“Hydroxy protecting group” means an easily removable group which is known in the art to protect a hydroxy group against undesirable reaction during synthetic procedures and to be selectively removable. The use of hydroxy protecting groups is well known in the art, and many such protecting groups are known. See, for example, T. H. Greene and P. G. M. Wuts, Protective Groups in Organic Synthesis, 2nd edition, John Wiley & Sons, New York (1991), the contents of which are hereby incorporated herein by reference. Examples of hydroxy protecting groups include ether moieties, such as methyl; substituted methyl ether moieties, such as methoxymethyl (MOM), methylthiomethyl (MTM), 2-methoxyethoxymethyl (MEM), bis(2-chloroethoxy)methyl, tetrahydropyranyl (THP), tetrahydrothiopyranyl, 4-methoxytetrahydropyranyl, 4-methoxytetrahydrothiopyranyl, tetrahydrofuranyl, tetrahydrothiofuranyl, and the like; substituted ethyl ether moieties, such as 1-ethoxyethyl, 1-methyl-1-methoxyethyl, 2-(phenylselenyl)ethyl, t-butyl, allyl, benzyl, o-nitrobenzyl, triphenylmethyl, α-naphthyldiphenyl methyl,p-methoxyphenyldiphenylmethyl, 9-(9-phenyl-10-oxo)anthranyl (tritylone), and the like; silyl ether moieties, such as trimethylsilyl (TMS), isopropyldimethylsilyl, t-butyldimethylsilyl (TBDMS), t-butyldiphenylsilyl, tribenzylsilyl, tri-p-xylylsilyl, triisopropylsilyl, and the like; ester moieties, such as formate, acetate, trichloroacetate, phenoxyacetate, isobutyrate, pivaloate, adamantoate, benzoate, 2,4,6-trimethylbenzoate, and the like; and carbonate moieties, such as methyl, 2,2,2-trichloroethyl, allyl, p-nitrophenyl, benzyl,p-nitrobenzyl, S-benzyl thiocarbonate, and the like.

“Amino acid” means an amino acid selected from the group consisting of natural and unnatural amino acids as defined herein.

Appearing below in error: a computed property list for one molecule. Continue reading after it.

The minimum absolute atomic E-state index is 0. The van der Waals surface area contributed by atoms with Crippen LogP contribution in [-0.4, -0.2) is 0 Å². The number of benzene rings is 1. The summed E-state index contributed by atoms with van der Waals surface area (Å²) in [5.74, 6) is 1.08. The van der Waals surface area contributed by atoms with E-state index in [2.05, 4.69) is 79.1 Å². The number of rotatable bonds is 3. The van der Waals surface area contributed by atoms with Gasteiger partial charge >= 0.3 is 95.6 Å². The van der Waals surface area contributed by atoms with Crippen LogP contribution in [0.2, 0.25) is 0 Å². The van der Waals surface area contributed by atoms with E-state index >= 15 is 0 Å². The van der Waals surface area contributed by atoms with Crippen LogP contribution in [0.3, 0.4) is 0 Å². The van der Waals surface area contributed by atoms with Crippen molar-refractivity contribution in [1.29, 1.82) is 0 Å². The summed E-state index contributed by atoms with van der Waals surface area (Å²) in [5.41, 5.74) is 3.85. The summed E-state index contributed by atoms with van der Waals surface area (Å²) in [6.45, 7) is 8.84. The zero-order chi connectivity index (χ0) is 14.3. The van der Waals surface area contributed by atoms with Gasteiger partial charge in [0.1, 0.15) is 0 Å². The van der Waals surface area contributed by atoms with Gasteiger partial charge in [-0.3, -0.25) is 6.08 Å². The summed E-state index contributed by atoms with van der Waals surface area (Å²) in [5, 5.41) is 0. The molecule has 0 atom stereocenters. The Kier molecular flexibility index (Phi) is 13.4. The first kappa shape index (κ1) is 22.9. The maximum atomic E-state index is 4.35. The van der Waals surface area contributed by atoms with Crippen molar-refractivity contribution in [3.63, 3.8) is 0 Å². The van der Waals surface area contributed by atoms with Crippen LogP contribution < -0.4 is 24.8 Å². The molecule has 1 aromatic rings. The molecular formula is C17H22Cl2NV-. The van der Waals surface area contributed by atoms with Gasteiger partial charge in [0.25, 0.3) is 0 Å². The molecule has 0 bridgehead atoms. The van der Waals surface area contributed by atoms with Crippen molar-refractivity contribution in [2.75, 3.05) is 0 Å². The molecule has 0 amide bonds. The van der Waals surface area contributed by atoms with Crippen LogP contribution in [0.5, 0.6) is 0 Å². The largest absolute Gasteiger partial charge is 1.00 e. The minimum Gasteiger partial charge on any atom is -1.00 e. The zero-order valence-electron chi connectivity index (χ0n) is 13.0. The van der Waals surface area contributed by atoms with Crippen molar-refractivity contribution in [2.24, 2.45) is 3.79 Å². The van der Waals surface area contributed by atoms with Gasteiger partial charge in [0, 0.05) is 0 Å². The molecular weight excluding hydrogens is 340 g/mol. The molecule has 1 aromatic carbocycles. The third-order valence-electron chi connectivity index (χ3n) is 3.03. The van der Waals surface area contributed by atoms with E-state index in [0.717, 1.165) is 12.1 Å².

“Natural amino acid” means an α-amino acid selected from-the group consisting of alanine (ALA), valine (VAL), leucine (LEU), isoleucine (ILE), proline (PRO), phenylalanine (PHE), tryptophan (TRP), methionine (MET), glycine (GLY), serine (SER), threonine (THR), cysteine (CYS), tyrosine (TYR), asparagine (ASN), glutamine (GLN), lysine (LYS), arginine (ARG), histidine (HIS), aspartic acid (ASP) and glutamic acid (GLU).

“Unnatural amino acid” means an amino acid for which there is no nucleic acid codon. Examples of unnatural amino acids include, for example, the D-isomers of the natural α-amino acids as indicated above; aminobutyric acid, 3-aminoisobutyric acid, norvaline, β-ALA, 2-aminoadipic acid, 3-aminoadipic acid, 2-aminobutyric acid, γ-aminobutyric acid (GABA), 6-aminocaproic acid, 2,4-diaminobutryic acid, α-aminopimelic acid, trimethylsilyl-ALA, allo-isoleucine, norleucine, tert-LEU, citrulline, ornithine, 2,2′-diaminopimelic acid, 2,3-diaminopropionic acid, α- or β—Nal, cyclohexyl-ALA, hydroxyproline, sarcosine, and the like; cyclic amino acids; Nα-alkylated amino acids, such as Nα-methylglycine, Nα-ethylglycine and Nα-ethylasparagine; and amino acids in which the α-carbon bears two side-chain substituents.

“Equivalent amino acid” means an amino acid which may be substituted for another amino acid in a given peptidewithout any appreciable loss of function. In making such changes, substitutions of like amino acids is made on the basis of relative similarity of side chain substituents, for example regarding size, charge, hydrophilicity, hydropathicity and hydrophobicity.